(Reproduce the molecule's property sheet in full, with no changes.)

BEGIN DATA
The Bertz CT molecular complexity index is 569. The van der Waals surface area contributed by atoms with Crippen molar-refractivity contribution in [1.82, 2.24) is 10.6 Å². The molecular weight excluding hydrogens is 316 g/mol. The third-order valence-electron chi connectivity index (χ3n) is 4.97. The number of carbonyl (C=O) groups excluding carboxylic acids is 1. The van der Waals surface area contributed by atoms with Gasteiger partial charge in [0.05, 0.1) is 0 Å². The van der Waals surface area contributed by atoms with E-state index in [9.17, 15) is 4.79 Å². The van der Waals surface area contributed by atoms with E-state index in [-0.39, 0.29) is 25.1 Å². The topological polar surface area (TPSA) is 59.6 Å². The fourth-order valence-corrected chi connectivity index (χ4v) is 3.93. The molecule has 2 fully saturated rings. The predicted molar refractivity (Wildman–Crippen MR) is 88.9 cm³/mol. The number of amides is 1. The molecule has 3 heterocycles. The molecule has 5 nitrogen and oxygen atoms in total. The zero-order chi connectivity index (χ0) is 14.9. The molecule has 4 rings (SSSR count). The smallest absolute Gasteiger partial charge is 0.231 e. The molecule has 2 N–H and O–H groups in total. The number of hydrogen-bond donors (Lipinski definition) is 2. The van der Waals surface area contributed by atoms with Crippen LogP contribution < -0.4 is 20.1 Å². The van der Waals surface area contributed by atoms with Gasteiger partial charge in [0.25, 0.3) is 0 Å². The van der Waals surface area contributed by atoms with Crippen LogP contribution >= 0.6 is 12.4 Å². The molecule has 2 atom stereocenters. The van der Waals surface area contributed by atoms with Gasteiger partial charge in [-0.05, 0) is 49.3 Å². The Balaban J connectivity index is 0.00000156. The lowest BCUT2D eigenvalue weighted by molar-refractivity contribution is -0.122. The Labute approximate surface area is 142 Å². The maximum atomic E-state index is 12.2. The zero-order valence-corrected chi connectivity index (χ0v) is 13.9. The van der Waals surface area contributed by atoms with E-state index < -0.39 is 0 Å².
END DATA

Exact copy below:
The Bertz CT molecular complexity index is 569. The van der Waals surface area contributed by atoms with Crippen molar-refractivity contribution in [1.82, 2.24) is 10.6 Å². The molecular weight excluding hydrogens is 316 g/mol. The third-order valence-electron chi connectivity index (χ3n) is 4.97. The number of carbonyl (C=O) groups excluding carboxylic acids is 1. The van der Waals surface area contributed by atoms with Gasteiger partial charge in [0.05, 0.1) is 0 Å². The van der Waals surface area contributed by atoms with E-state index in [9.17, 15) is 4.79 Å². The van der Waals surface area contributed by atoms with E-state index in [-0.39, 0.29) is 25.1 Å². The topological polar surface area (TPSA) is 59.6 Å². The fourth-order valence-corrected chi connectivity index (χ4v) is 3.93. The molecule has 2 fully saturated rings. The predicted molar refractivity (Wildman–Crippen MR) is 88.9 cm³/mol. The number of amides is 1. The molecule has 3 heterocycles. The molecule has 5 nitrogen and oxygen atoms in total. The zero-order chi connectivity index (χ0) is 14.9. The molecule has 4 rings (SSSR count). The smallest absolute Gasteiger partial charge is 0.231 e. The molecule has 2 N–H and O–H groups in total. The number of hydrogen-bond donors (Lipinski definition) is 2. The van der Waals surface area contributed by atoms with Crippen LogP contribution < -0.4 is 20.1 Å². The van der Waals surface area contributed by atoms with Gasteiger partial charge in [0.25, 0.3) is 0 Å². The van der Waals surface area contributed by atoms with Crippen LogP contribution >= 0.6 is 12.4 Å². The molecule has 2 atom stereocenters. The van der Waals surface area contributed by atoms with Gasteiger partial charge in [-0.05, 0) is 49.3 Å². The Balaban J connectivity index is 0.00000156. The lowest BCUT2D eigenvalue weighted by molar-refractivity contribution is -0.122. The Labute approximate surface area is 142 Å². The maximum atomic E-state index is 12.2. The zero-order valence-corrected chi connectivity index (χ0v) is 13.9. The van der Waals surface area contributed by atoms with E-state index < -0.39 is 0 Å².